The storied Concord Armory has become the new home of the National Guard Museum and Archives, which preserves military documents and artifacts dating from Colonial times to the present.
The decision was made last year to move to Concord from the Worcester Armory, a Gothic revival “castle” built in 1891, said Lieutenant Colonel James Sahady, public affairs officer for the Massachusetts National Guard.
“We started moving toward the end of June,” said archivist Keith Vezeau, reached at his new office at 91 Everett St. in Concord. “We are working back and forth.”
The museum is open weekdays from 8 a.m. to 4 p.m., Vezeau said, though the “final organization” of the facility will take about a year.
Al Magurn, a longtime Concord resident and veteran, said his hometown is “a natural place” for the collection of military memorabilia and artifacts.
“The history of Concord, the tie-in to the Independent Battery, it will be a natural spot,” said Magurn, who was a first sergeant serving at the Concord Armory full time from 1956 to 1983.
Sahady said the decision was made to move the museum and archives because the Worcester Armory is “an old facility that is substantially larger than required and requires substantial investment to make it fully appropriate.”
In an e-mail, he stated, “The Concord Armory is more appropriately spaced for the Archives and Museum holdings and can be rehabilitated to an appropriate condition for this purpose at a more efficient cost.”
The Worcester Armory will be handed over to the state’s Division of Capital Asset Management and Maintenance and will be disposed of according to state law, Sahady said.
“Presently, the Concord Armory will fulfill the Massachusetts National Guard’s statutory obligation to maintain and manage war records and artifacts,” Sahady said. “The Mass. Guard’s long-term vision for Concord is to have a public museum that will accommodate regular visiting hours.”
The National Guard Museum holds the artifacts and documents of the Massachusetts National Guard, according to the museum’s website, including records related to the men and units of the Massachusetts Volunteer Regiments that fought in the Civil War.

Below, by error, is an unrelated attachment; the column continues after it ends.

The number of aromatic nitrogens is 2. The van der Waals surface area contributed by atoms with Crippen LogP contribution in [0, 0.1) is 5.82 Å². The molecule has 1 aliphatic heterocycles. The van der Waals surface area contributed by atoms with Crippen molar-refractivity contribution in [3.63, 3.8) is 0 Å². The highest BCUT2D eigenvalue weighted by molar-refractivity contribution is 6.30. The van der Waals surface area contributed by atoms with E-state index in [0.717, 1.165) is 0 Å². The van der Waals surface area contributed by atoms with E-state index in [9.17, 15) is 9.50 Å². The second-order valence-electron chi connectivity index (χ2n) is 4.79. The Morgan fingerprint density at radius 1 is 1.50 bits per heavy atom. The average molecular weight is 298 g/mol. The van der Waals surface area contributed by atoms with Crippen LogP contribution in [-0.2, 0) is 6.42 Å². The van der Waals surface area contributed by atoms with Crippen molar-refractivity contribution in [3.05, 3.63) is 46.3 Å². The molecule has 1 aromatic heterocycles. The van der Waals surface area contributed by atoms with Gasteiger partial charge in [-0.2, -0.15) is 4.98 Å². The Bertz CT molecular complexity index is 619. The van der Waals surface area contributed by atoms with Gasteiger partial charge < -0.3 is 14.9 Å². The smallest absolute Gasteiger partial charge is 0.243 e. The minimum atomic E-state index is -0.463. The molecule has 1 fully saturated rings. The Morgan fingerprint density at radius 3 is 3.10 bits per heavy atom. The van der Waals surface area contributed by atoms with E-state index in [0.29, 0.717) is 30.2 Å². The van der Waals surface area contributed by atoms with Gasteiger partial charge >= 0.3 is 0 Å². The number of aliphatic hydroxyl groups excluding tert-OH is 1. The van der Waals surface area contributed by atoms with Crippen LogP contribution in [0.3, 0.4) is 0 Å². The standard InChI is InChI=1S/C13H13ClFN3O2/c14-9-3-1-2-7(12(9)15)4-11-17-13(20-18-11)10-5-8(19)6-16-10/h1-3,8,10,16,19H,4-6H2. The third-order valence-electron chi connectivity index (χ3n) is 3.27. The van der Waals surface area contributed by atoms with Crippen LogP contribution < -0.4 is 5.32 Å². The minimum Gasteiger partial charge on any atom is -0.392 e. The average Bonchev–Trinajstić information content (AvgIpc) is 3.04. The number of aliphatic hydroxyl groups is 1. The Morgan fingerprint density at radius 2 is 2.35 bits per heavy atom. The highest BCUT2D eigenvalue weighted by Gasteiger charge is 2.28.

“Displays in the museum depict the history of the Massachusetts National Guard beginning with its organization in 1636 as the Colonial militia. The Massachusetts militia began the Revolutionary War on April 19, 1775, at the battle of Lexington and Concord,” the site says. “Massachusetts Soldiers and units played a key role in winning American Independence. During the Civil War, Massachusetts Volunteer Militia Regiments were the first Northern regiments to mobilize, deploy, and shed blood in the Civil War.”
But if its walls could talk, the Everett Street armory, built in 1915, would divulge a fascinating narrative of its own filled with historical moments that rival any other Concord building.
Due to its ample floor space, the armory has been used for townwide fund-raisers and other events that require a large venue, including the Patriots’ Ball held every April. During the 1970s, Town Meeting was held in the great hall. The Girl Scouts and Emerson Hospital held huge rummage sales in the hall, and antique shows have regularly occupied the space.
Magurn said that in the 1950s, Middlesex Motors on Walden Street held a car show where cars were driven up the front steps of the Armory and parked in the four corners of the hall.
In 1960, the armory became the first home of the Boston Patriots football team, now the New England Patriots. The team used the armory for warm-ups and practiced across the street on Emerson playground.
Magurn said he would tiptoe into his office off the main hall while hearing then-Coach Lou Sabin excoriating his players.
He also recollects the time in 1957 that then-US Senator John F. Kennedy spoke at the armory to a crowd of hundreds at a Rotary meeting. Magurn remembers the direct way Kennedy would answer a question from the audience.
“He would repeat the question, and give a clear, straightforward answer,” said Magurn.
In 1975, President Ford came to Concord as part of the town’s bicentennial celebration, and used the armory as his headquarters, Magurn recalled.
“Secret Service took over the place,” he said. “They set up an elaborate phone system while the president was here.”
Betsy Levinson can be reached at email@example.com.